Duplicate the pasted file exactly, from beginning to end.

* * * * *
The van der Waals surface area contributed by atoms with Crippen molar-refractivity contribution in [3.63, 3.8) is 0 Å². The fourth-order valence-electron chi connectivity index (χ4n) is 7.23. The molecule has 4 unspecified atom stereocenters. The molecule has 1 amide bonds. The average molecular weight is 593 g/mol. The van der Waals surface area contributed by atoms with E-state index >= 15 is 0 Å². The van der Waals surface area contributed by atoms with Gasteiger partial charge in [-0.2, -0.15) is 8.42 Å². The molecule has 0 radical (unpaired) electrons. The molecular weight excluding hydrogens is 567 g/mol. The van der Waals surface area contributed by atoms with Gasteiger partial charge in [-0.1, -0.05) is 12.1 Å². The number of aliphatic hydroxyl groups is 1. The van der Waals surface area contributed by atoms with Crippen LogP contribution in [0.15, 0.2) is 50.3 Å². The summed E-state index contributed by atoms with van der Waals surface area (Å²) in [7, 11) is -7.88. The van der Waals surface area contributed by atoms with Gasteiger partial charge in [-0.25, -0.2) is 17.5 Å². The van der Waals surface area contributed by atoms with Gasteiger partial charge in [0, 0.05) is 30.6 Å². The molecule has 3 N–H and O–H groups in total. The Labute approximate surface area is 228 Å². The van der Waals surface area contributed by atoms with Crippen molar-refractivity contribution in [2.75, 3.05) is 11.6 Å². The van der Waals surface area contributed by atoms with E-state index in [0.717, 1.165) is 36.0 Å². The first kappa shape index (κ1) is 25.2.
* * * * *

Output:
The van der Waals surface area contributed by atoms with Crippen molar-refractivity contribution in [3.63, 3.8) is 0 Å². The fourth-order valence-electron chi connectivity index (χ4n) is 7.23. The molecule has 4 unspecified atom stereocenters. The molecule has 1 amide bonds. The average molecular weight is 593 g/mol. The van der Waals surface area contributed by atoms with E-state index >= 15 is 0 Å². The van der Waals surface area contributed by atoms with Gasteiger partial charge in [-0.2, -0.15) is 8.42 Å². The molecule has 0 radical (unpaired) electrons. The molecular weight excluding hydrogens is 567 g/mol. The van der Waals surface area contributed by atoms with Gasteiger partial charge in [-0.1, -0.05) is 12.1 Å². The number of aliphatic hydroxyl groups is 1. The van der Waals surface area contributed by atoms with Crippen LogP contribution in [0.15, 0.2) is 50.3 Å². The summed E-state index contributed by atoms with van der Waals surface area (Å²) in [7, 11) is -7.88. The van der Waals surface area contributed by atoms with Gasteiger partial charge in [-0.25, -0.2) is 17.5 Å². The van der Waals surface area contributed by atoms with Gasteiger partial charge in [0, 0.05) is 30.6 Å². The molecule has 3 N–H and O–H groups in total. The Labute approximate surface area is 228 Å². The van der Waals surface area contributed by atoms with Crippen molar-refractivity contribution in [2.75, 3.05) is 11.6 Å². The van der Waals surface area contributed by atoms with E-state index in [0.717, 1.165) is 36.0 Å². The first kappa shape index (κ1) is 25.2.